Which medications in the drug class Macrolides are used in the treatment of Toxoplasmosis?

Updated: Mar 08, 2019
  • Author: Murat Hökelek, MD, PhD; Chief Editor: Michael Stuart Bronze, MD  more...
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Answer

Macrolides

Spiramycin is a macrolide antibiotic with an antibacterial spectrum similar to erythromycin and clindamycin. It is bacteriostatic at serum concentrations but may be bactericidal at achievable tissue concentrations. The mechanism of action is unclear, but it acts on the 50S subunit of bacterial ribosomes and interferes with translocation. Absorption from the GI tract is irregular (20-50% of the oral dose is absorbed). Following oral administration, peak plasma levels are achieved within 2-4 hours. Spiramycin has a longer half-life than erythromycin and sustains higher tissue levels.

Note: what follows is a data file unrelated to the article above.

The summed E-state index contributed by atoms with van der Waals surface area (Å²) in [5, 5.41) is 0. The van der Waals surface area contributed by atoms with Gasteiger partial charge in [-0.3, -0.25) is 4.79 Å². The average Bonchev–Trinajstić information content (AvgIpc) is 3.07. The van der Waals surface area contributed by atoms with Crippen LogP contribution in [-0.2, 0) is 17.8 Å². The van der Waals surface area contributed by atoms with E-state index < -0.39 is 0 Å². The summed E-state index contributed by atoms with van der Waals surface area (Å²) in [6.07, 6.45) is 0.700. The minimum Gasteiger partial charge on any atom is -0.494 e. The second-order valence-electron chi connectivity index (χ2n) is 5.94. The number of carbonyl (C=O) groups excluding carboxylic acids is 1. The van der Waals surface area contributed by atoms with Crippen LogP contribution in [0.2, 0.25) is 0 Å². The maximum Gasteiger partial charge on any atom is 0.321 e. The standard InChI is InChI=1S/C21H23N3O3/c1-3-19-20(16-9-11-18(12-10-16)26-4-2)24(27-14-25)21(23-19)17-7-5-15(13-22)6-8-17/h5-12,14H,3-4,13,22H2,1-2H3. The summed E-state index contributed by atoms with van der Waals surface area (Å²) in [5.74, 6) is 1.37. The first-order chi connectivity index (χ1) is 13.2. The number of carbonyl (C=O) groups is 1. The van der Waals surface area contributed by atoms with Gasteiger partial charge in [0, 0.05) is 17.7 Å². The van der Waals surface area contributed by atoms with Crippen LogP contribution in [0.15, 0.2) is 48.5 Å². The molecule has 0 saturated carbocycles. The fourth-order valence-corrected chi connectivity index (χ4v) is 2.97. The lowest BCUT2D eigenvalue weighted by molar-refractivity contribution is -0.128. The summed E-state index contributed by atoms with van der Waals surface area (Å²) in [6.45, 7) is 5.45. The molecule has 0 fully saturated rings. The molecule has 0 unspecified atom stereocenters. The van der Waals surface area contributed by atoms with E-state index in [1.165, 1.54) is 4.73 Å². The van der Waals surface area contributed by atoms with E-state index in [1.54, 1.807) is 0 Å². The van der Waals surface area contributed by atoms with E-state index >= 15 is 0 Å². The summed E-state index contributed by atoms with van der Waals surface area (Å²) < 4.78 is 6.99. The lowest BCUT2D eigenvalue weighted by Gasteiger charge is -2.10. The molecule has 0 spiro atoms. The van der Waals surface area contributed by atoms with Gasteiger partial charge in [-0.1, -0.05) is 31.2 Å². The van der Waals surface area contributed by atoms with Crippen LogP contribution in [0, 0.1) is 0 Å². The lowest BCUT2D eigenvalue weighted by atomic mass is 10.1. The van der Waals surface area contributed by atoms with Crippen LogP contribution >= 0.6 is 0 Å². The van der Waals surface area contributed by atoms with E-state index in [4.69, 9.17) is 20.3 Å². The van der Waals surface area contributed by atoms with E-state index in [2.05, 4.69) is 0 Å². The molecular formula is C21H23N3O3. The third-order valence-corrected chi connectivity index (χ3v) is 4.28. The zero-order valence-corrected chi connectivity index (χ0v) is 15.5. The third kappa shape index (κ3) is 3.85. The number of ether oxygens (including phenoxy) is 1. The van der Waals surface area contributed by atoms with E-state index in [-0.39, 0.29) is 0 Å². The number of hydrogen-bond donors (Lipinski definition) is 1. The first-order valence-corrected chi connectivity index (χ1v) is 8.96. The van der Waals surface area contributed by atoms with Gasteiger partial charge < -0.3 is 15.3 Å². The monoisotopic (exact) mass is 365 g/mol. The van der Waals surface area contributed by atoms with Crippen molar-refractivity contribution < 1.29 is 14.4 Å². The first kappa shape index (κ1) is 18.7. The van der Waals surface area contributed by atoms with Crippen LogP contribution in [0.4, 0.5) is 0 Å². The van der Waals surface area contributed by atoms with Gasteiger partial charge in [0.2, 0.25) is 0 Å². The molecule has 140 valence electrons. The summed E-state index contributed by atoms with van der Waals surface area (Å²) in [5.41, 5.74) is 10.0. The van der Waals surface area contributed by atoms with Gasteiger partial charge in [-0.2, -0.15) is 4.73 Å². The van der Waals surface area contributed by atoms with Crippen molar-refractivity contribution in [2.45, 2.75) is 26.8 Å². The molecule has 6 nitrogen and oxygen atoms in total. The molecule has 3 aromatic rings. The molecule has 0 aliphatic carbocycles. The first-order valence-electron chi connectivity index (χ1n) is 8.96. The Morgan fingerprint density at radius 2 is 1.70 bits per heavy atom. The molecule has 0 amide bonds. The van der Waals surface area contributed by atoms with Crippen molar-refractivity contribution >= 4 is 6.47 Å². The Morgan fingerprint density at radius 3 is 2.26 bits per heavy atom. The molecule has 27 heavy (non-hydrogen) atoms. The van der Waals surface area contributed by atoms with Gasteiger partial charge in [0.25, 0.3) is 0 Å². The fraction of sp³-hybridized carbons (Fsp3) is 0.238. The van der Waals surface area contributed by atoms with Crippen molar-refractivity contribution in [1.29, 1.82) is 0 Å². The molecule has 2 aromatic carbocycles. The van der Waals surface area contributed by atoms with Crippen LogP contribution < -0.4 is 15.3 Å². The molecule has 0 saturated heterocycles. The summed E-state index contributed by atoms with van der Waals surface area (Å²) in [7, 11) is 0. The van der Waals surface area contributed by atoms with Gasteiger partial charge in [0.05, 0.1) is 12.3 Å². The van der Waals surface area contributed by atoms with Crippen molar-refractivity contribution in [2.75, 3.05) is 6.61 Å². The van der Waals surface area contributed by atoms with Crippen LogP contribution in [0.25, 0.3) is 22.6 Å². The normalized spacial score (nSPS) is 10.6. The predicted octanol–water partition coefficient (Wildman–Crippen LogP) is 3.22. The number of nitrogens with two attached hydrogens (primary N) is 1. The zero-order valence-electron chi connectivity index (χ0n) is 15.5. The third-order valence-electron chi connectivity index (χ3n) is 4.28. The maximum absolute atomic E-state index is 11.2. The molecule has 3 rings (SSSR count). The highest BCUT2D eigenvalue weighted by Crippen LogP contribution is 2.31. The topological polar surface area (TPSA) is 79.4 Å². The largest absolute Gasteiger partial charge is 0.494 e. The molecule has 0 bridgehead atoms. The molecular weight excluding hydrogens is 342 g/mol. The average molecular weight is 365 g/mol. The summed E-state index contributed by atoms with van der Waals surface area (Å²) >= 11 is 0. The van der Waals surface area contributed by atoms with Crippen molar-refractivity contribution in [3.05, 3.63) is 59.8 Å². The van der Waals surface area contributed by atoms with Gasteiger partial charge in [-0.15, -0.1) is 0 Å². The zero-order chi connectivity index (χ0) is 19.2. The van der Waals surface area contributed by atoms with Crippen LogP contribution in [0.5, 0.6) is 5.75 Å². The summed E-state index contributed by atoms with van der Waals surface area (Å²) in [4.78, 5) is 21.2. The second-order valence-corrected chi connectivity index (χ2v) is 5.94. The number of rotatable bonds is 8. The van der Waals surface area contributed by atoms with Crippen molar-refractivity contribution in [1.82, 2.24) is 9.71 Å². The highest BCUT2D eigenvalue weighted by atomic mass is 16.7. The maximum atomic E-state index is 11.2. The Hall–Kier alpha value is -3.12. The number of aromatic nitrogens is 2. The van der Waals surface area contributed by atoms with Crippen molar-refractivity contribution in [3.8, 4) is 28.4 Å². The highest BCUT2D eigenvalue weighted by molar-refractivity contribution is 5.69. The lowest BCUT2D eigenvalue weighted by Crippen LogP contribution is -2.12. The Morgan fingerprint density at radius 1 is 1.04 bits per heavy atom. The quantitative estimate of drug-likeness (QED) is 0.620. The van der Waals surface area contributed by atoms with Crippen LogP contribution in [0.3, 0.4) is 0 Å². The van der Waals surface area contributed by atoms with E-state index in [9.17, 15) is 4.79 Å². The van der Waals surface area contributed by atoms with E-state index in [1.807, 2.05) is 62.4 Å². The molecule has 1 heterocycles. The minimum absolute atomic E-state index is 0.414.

Azithromycin (Zithromax, Zmax)

Azithromycin acts by binding to the 50S ribosomal subunit of susceptible microorganisms, thereby interfering with microbial protein synthesis. Nucleic acid synthesis is not affected.

Azithromycin concentrates in phagocytes and fibroblasts, as demonstrated by in vitro incubation techniques. In vivo studies suggest that concentration of the drug in phagocytes contributes to drug distribution to inflamed tissues. Azithromycin treats mild to moderate microbial infections.

Spiramycin

This is the drug of choice for maternal or fetal toxoplasmosis. It is an alternative therapy in other patient populations when pyrimethamine and sulfadiazine cannot be used.


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